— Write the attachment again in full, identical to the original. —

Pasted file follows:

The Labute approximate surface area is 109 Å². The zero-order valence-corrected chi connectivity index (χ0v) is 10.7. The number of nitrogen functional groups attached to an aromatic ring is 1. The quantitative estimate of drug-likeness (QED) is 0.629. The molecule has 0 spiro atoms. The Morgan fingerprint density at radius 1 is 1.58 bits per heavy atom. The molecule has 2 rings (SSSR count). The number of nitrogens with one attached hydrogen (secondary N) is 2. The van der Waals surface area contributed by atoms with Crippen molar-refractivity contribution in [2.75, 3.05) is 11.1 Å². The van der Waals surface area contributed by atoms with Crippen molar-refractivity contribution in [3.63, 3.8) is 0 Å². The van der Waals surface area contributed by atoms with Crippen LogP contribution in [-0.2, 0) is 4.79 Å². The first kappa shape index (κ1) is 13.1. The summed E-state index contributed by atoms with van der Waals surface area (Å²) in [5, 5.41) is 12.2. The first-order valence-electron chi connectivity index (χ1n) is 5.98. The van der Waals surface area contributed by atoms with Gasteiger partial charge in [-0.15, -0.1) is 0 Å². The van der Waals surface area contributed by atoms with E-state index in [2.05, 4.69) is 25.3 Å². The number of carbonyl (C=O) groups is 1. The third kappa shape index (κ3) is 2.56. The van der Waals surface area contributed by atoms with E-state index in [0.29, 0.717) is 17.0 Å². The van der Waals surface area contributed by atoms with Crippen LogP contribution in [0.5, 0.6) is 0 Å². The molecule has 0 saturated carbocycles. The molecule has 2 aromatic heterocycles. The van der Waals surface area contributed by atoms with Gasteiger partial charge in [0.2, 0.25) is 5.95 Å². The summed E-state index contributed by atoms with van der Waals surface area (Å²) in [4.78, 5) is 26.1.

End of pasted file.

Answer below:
The Labute approximate surface area is 109 Å². The zero-order valence-corrected chi connectivity index (χ0v) is 10.7. The number of nitrogen functional groups attached to an aromatic ring is 1. The quantitative estimate of drug-likeness (QED) is 0.629. The molecule has 0 spiro atoms. The Morgan fingerprint density at radius 1 is 1.58 bits per heavy atom. The molecule has 2 rings (SSSR count). The number of nitrogens with one attached hydrogen (secondary N) is 2. The van der Waals surface area contributed by atoms with Crippen molar-refractivity contribution in [2.75, 3.05) is 11.1 Å². The van der Waals surface area contributed by atoms with Crippen molar-refractivity contribution in [3.63, 3.8) is 0 Å². The van der Waals surface area contributed by atoms with Crippen LogP contribution in [-0.2, 0) is 4.79 Å². The first kappa shape index (κ1) is 13.1. The summed E-state index contributed by atoms with van der Waals surface area (Å²) in [5, 5.41) is 12.2. The first-order valence-electron chi connectivity index (χ1n) is 5.98. The van der Waals surface area contributed by atoms with Gasteiger partial charge in [-0.15, -0.1) is 0 Å². The van der Waals surface area contributed by atoms with E-state index in [2.05, 4.69) is 25.3 Å². The number of carbonyl (C=O) groups is 1. The third kappa shape index (κ3) is 2.56. The van der Waals surface area contributed by atoms with E-state index in [0.29, 0.717) is 17.0 Å². The van der Waals surface area contributed by atoms with Crippen LogP contribution in [0.5, 0.6) is 0 Å². The molecule has 0 saturated carbocycles. The molecule has 2 aromatic heterocycles. The van der Waals surface area contributed by atoms with Gasteiger partial charge in [0.2, 0.25) is 5.95 Å². The summed E-state index contributed by atoms with van der Waals surface area (Å²) in [4.78, 5) is 26.1.